Why this Afghan war vet joined the VFW

I‘ll always be a part of the veteran community, whether I engage with it or not

Why this Afghan war vet joined the VFW

Photo by Pete Zarria/Flickr

By Jonathan Raab

Coming home from each deployment, the last thing I wanted was to be surrounded by military culture or soldiers. I‘d had my fill of Joe, NCOs, officers, and DoD civilians alike, and wanted nothing more than to be a normal person—whatever that means—and decompress a bit.

The first time I went through the Kafkaesque process (as in: labyrinthine, confusing, demoralizing, feel-like-I‘m-turning-into-a-huge-bug) that is “redeployment”, I was shuffled into a cramped room with other soldiers from my company, and we had about fifteen minutes to talk to a counselor. As a group. About stress. We were infantrymen, mind you, coming off a particularly trying and difficult mission, having been scattered all over Afghanistan and without support (logistics, personnel issues) for almost a year.

When it was my turn to share my feelings, I looked at the pretty young grad student at the center of our range card—I mean, counseling session, or something—and told her I planned to go home, take off the uniform, grow my hair out, and walk around the woods and smoke weed for a while.

Yeah, I wasn‘t in the best state of mind. I mean, grow my hair out? Ridiculous.

That sort of cloying, aggressive self-pity is something that I struggled with, and many others did (and do). It wasn‘t long before I began to miss the comradery that being in a mission-driven organization can bring. Having a group of people in your life on a consistent basis—even if it‘s just one night a month—can mean a lot to someone whose personal disposition or experience-driven behavior is that of self-isolation, or inability to not be isolated.

I joined one of the many Veterans of Foreign Wars posts in the Denver area shortly after I moved. While being a silly hat-wearing old guy sitting in a dark bar was not my thing, I found that my Post wasn‘t interested in that, either. The Post is young and old, vibrant, and very active.

Each year, the Post organizes a semi-formal event in downtown Denver, called The Founders Dinner, in honor of those who started the VFW. Not being one for a monkey suit (or any semi-formal variation thereof), I didn‘t want to go this year. However, wife in tow, I did attend.

Working with the organizers, I arranged for a display table in the main hall for one of my favorite veterans organizations—The War Writers‘ Campaign—to shill some books, business cards, and handouts, all in the name of promoting veteran (and their families) writing. (Disclosure: I‘m both a writer and editor for the War Writers‘ Campaign.) The organization‘s co-founder, Derek, and my wife, Jess joined me.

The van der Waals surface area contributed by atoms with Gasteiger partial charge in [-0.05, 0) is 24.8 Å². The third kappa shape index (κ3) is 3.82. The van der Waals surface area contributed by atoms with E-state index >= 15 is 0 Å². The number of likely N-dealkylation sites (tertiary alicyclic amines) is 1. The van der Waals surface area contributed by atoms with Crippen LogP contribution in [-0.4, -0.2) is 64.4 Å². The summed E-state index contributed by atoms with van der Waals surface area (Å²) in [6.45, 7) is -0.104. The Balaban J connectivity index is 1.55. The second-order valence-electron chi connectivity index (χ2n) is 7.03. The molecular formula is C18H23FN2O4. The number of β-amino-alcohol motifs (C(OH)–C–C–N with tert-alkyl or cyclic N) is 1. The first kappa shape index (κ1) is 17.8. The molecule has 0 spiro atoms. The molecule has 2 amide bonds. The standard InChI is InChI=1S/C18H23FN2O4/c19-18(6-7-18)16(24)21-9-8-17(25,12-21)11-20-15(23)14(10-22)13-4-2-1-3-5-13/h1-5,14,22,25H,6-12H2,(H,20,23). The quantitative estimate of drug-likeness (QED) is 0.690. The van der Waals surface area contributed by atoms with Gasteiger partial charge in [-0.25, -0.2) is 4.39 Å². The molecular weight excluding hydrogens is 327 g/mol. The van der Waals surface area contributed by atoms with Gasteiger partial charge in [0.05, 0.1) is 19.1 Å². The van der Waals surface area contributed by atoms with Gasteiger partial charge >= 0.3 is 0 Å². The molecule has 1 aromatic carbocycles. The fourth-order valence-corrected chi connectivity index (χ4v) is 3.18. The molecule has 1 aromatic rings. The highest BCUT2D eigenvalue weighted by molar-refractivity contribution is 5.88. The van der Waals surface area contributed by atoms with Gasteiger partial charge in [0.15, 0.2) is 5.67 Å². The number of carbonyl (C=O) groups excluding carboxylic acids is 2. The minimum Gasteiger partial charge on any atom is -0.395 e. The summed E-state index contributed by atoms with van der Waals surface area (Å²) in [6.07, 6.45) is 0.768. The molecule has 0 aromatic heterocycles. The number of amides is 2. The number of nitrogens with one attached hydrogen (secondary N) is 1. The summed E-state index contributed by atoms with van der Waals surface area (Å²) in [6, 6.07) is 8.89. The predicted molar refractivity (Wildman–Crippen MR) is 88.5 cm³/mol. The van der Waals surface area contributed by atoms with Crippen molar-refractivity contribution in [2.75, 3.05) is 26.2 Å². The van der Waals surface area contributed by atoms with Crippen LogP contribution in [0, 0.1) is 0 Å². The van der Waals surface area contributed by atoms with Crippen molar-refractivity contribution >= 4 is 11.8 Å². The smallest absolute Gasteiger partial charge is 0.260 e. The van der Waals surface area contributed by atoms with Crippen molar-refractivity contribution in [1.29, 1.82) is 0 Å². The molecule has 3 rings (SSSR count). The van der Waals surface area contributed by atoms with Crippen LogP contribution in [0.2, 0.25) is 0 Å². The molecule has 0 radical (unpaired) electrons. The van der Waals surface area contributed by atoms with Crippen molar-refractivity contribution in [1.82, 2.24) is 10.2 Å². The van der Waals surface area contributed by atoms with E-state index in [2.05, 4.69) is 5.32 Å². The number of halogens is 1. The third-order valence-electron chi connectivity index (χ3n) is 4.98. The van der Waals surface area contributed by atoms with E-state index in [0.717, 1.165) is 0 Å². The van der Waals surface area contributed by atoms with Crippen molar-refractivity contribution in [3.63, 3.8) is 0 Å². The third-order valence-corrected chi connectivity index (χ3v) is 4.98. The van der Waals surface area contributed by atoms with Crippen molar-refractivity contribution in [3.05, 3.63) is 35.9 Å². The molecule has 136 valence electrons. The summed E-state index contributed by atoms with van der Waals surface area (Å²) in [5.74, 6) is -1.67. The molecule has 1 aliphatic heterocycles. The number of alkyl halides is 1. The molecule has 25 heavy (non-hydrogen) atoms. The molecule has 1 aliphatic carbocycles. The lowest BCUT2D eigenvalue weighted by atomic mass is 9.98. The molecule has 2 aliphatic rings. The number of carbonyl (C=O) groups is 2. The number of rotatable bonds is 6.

It was a pleasure to see the community—including a goodly number of government, business, and nonprofit leaders—come out to show their support and respect for what Post 1 represents, and what it does in and for the greater Denver area.

Still, there were several moments in the evening where I felt a little uncomfortable and out of place. The Colorado VFW Band played through each service‘s official song, beginning with the Army Song. That contemptuous melody had been drilled into my head since Basic training, and it was quickly stuck in my mind once again. Each service got their song played—and many people stood up, cheered, or spun napkins over their heads to show their pride. Sometimes, the big band sound—meant to inspire pride or courage—can come across as maudlin and inauthentic. Something so upbeat doesn‘t fit the grim reality of war.

As our guests of honor were announced, I was selective with my applause. I refused to put my hands together for a particular Army general, or for representatives of the local VA leadership. My wife, astute as ever, firmly but politely asked if me being rude was the appropriate response to my problems with Army and VA policy.

She had a point.

After our meal (and a less-crappy attitude on my part), we went back to the table in the main hallway to talk to more folks interested in the War Writers‘ work. We met an ROTC instructor and his wife, several younger vets interested in sharing their stories, a son of a World War II veteran—and I even got to give a copy of my short story “Window Licker” to Joe Anello, a Korean War ex-POW.

It wasn‘t a bad way to spend an evening—talking literature, writing, and vets programs over Jack n‘ Cokes.

I realized that, for better or worse, I‘ll always be a part of this community—of veterans and their families—whether I engage with it or not. I‘ll be one of them, even if I don‘t always see eye to eye with everyone or want to celebrate certain leaders or policies.

Whenever I get tired of hearing war stories or hearing the Army song—I can take a break. I can walk away, and go off into the woods—metaphorically and literally—for a little while.

But I can always come back, and find others in my community waiting to receive me with friendship and comradery. For all my own personal issues or views on the shortcomings of our nation‘s military and veteran policies, that‘s something I‘ll always have. That‘s something that we‘ll always have, as long as we make the time to come together.